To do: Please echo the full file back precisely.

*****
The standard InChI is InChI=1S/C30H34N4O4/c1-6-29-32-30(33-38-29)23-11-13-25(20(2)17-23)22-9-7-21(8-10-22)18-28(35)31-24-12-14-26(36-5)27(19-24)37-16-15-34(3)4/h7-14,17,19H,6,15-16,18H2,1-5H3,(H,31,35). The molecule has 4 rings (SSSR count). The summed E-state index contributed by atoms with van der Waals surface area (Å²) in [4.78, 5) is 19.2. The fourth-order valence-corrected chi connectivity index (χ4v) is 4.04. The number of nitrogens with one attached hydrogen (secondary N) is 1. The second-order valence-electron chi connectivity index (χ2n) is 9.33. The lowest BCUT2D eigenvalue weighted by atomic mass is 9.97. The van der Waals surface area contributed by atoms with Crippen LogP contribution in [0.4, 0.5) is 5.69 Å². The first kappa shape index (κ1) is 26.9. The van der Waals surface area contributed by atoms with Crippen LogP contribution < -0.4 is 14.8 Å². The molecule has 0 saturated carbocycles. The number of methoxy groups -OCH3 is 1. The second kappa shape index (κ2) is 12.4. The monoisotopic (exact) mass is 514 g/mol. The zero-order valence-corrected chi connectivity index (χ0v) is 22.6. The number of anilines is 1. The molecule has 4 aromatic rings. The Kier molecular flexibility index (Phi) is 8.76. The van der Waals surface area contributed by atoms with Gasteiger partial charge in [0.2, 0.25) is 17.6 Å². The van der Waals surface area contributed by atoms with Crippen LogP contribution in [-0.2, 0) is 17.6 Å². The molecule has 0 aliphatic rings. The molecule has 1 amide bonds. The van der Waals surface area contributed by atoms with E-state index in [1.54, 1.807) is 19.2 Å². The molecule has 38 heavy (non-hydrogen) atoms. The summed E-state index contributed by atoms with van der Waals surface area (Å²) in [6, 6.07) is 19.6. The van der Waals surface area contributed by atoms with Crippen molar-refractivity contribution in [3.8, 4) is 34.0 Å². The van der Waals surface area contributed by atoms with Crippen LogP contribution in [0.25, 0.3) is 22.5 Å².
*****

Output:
The standard InChI is InChI=1S/C30H34N4O4/c1-6-29-32-30(33-38-29)23-11-13-25(20(2)17-23)22-9-7-21(8-10-22)18-28(35)31-24-12-14-26(36-5)27(19-24)37-16-15-34(3)4/h7-14,17,19H,6,15-16,18H2,1-5H3,(H,31,35). The molecule has 4 rings (SSSR count). The summed E-state index contributed by atoms with van der Waals surface area (Å²) in [4.78, 5) is 19.2. The fourth-order valence-corrected chi connectivity index (χ4v) is 4.04. The number of nitrogens with one attached hydrogen (secondary N) is 1. The second-order valence-electron chi connectivity index (χ2n) is 9.33. The lowest BCUT2D eigenvalue weighted by atomic mass is 9.97. The van der Waals surface area contributed by atoms with Crippen LogP contribution in [0.4, 0.5) is 5.69 Å². The first kappa shape index (κ1) is 26.9. The van der Waals surface area contributed by atoms with Crippen LogP contribution < -0.4 is 14.8 Å². The molecule has 0 saturated carbocycles. The number of methoxy groups -OCH3 is 1. The second kappa shape index (κ2) is 12.4. The monoisotopic (exact) mass is 514 g/mol. The zero-order valence-corrected chi connectivity index (χ0v) is 22.6. The number of anilines is 1. The molecule has 4 aromatic rings. The Kier molecular flexibility index (Phi) is 8.76. The van der Waals surface area contributed by atoms with Gasteiger partial charge in [0.2, 0.25) is 17.6 Å². The van der Waals surface area contributed by atoms with Crippen LogP contribution in [-0.2, 0) is 17.6 Å². The molecule has 0 aliphatic rings. The molecule has 1 amide bonds. The van der Waals surface area contributed by atoms with E-state index in [1.54, 1.807) is 19.2 Å². The molecule has 38 heavy (non-hydrogen) atoms. The summed E-state index contributed by atoms with van der Waals surface area (Å²) in [6, 6.07) is 19.6. The van der Waals surface area contributed by atoms with Crippen molar-refractivity contribution in [3.8, 4) is 34.0 Å². The van der Waals surface area contributed by atoms with Crippen LogP contribution in [0.25, 0.3) is 22.5 Å².